Directors attached great importance to strengthening the public finances, which deteriorated in 2002 owing to election-related expenditure overruns and weak tax revenue reflecting the economic slowdown. They expressed concern at the large projected 2003 budget deficit, which would miss the budget target by a substantial margin.
Directors strongly urged the authorities to strengthen the medium-term fiscal consolidation objectives beyond those envisaged in the 2003 budget, which would also be consistent with meeting the Maastricht criteria. This would help guard against economic shocks, decisively reverse the increase in public debt, prepare for ERM II and the economic requirements associated with euro adoption, and allow room for interest rate cuts.
Directors stressed that the fiscal adjustment should avoid social dislocations and should be anchored by cuts in current expenditure, especially the public sector wage bill, subsidies to public enterprises, and welfare payments to those abusing the system. They observed that a heavy existing tax burden makes it difficult to increase taxes.
Directors welcomed the rolling three-year financial plan as an important step in establishing a medium-term fiscal framework. They saw merit in introducing strict expenditure ceilings-allowing flexibility for routine budgetary management across expenditure categories-to instill fiscal discipline and foster lasting consolidation.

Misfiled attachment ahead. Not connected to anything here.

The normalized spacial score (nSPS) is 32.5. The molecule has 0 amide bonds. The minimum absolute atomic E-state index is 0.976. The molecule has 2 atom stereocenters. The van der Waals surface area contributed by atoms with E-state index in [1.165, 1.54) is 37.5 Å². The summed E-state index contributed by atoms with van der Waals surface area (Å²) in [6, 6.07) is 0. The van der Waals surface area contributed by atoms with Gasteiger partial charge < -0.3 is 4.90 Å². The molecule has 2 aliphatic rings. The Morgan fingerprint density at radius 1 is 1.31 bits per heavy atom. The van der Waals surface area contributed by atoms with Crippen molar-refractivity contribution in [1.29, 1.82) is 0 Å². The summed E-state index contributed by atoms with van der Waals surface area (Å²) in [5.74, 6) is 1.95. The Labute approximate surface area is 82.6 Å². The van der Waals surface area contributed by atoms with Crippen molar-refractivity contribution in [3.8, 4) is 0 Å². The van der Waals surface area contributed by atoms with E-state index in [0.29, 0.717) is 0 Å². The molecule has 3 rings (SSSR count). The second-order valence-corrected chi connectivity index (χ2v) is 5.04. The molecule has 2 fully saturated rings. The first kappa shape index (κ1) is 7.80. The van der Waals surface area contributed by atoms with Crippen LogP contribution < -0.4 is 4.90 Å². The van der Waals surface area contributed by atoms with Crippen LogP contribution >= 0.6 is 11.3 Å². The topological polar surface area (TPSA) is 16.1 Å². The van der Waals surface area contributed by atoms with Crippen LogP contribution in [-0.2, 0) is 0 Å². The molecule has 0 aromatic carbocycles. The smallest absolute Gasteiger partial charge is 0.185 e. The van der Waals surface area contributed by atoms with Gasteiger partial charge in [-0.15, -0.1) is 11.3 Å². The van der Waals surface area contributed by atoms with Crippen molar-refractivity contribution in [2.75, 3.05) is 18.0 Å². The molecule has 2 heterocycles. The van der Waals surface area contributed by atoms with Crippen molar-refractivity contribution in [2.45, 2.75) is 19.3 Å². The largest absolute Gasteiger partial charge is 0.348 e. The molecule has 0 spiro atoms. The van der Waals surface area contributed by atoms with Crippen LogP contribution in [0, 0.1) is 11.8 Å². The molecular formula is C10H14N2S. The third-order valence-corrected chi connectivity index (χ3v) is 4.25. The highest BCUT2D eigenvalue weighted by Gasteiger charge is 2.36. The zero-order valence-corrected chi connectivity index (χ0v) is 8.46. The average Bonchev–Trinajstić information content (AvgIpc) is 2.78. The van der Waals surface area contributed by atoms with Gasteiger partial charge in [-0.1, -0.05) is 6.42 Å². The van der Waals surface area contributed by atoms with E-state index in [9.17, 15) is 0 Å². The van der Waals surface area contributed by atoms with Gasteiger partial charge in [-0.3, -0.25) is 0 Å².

Directors saw reforms to the pension and welfare systems as supporting fiscal consolidation. They supported the authorities' commitment to deal with the challenges posed by an ageing population by increasing social awareness of the need for reforms and encouraged the authorities to move forward without further delays with a sufficiently ambitious pension reform that would ensure the financial viability of the system.
Directors considered that the current exchange rate regime was an appropriate framework to prepare for ERM II, and that the exchange rate peg has served Malta well-including during the recent period of capital account liberalization-and has contributed to low inflation rates. They concurred with the authorities' decision to increase the weight of the euro in the currency basket. They stressed, however, that the timing of ERM II entry should be linked to Malta's ability to deliver lasting fiscal consolidation.
Directors commended recent amendments to the central bank law, which strengthen the bank's independence and define price stability as the primary goal of monetary policy. They indicated a need to improve transparency in central bank operations in government securities.